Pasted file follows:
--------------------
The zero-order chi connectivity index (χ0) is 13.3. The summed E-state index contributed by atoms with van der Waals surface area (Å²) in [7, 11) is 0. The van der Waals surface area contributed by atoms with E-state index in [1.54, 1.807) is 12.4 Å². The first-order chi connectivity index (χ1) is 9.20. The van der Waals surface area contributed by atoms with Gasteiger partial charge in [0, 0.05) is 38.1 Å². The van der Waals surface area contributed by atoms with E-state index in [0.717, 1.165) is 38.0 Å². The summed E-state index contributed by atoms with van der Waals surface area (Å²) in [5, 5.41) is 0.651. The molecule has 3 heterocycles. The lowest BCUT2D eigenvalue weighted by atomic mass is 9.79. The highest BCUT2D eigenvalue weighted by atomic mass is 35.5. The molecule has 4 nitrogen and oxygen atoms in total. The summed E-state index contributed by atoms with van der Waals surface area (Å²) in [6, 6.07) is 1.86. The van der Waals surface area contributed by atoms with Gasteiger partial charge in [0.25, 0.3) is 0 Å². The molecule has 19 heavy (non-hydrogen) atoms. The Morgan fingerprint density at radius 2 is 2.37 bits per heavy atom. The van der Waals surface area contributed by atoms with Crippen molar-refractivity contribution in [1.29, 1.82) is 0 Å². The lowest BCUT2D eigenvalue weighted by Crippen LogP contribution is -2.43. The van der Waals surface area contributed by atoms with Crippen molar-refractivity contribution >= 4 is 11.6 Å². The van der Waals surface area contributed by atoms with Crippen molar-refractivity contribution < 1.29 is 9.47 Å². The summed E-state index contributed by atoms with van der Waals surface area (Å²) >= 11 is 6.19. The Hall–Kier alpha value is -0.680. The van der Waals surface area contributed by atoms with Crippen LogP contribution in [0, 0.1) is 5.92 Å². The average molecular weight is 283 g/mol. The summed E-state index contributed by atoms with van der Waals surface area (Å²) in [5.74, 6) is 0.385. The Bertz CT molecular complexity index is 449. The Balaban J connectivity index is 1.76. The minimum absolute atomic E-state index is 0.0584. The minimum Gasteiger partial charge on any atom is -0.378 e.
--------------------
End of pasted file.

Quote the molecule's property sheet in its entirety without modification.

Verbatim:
The zero-order chi connectivity index (χ0) is 13.3. The summed E-state index contributed by atoms with van der Waals surface area (Å²) in [7, 11) is 0. The van der Waals surface area contributed by atoms with E-state index in [1.54, 1.807) is 12.4 Å². The first-order chi connectivity index (χ1) is 9.20. The van der Waals surface area contributed by atoms with Gasteiger partial charge in [0, 0.05) is 38.1 Å². The van der Waals surface area contributed by atoms with E-state index in [0.717, 1.165) is 38.0 Å². The summed E-state index contributed by atoms with van der Waals surface area (Å²) in [5, 5.41) is 0.651. The molecule has 3 heterocycles. The lowest BCUT2D eigenvalue weighted by atomic mass is 9.79. The highest BCUT2D eigenvalue weighted by atomic mass is 35.5. The molecule has 4 nitrogen and oxygen atoms in total. The summed E-state index contributed by atoms with van der Waals surface area (Å²) in [6, 6.07) is 1.86. The van der Waals surface area contributed by atoms with Gasteiger partial charge in [0.25, 0.3) is 0 Å². The molecule has 19 heavy (non-hydrogen) atoms. The Morgan fingerprint density at radius 2 is 2.37 bits per heavy atom. The van der Waals surface area contributed by atoms with Crippen molar-refractivity contribution in [1.29, 1.82) is 0 Å². The lowest BCUT2D eigenvalue weighted by Crippen LogP contribution is -2.43. The van der Waals surface area contributed by atoms with Crippen molar-refractivity contribution >= 4 is 11.6 Å². The van der Waals surface area contributed by atoms with Crippen molar-refractivity contribution < 1.29 is 9.47 Å². The summed E-state index contributed by atoms with van der Waals surface area (Å²) >= 11 is 6.19. The Hall–Kier alpha value is -0.680. The van der Waals surface area contributed by atoms with Crippen LogP contribution in [0, 0.1) is 5.92 Å². The average molecular weight is 283 g/mol. The summed E-state index contributed by atoms with van der Waals surface area (Å²) in [5.74, 6) is 0.385. The Bertz CT molecular complexity index is 449. The Balaban J connectivity index is 1.76. The minimum absolute atomic E-state index is 0.0584. The minimum Gasteiger partial charge on any atom is -0.378 e.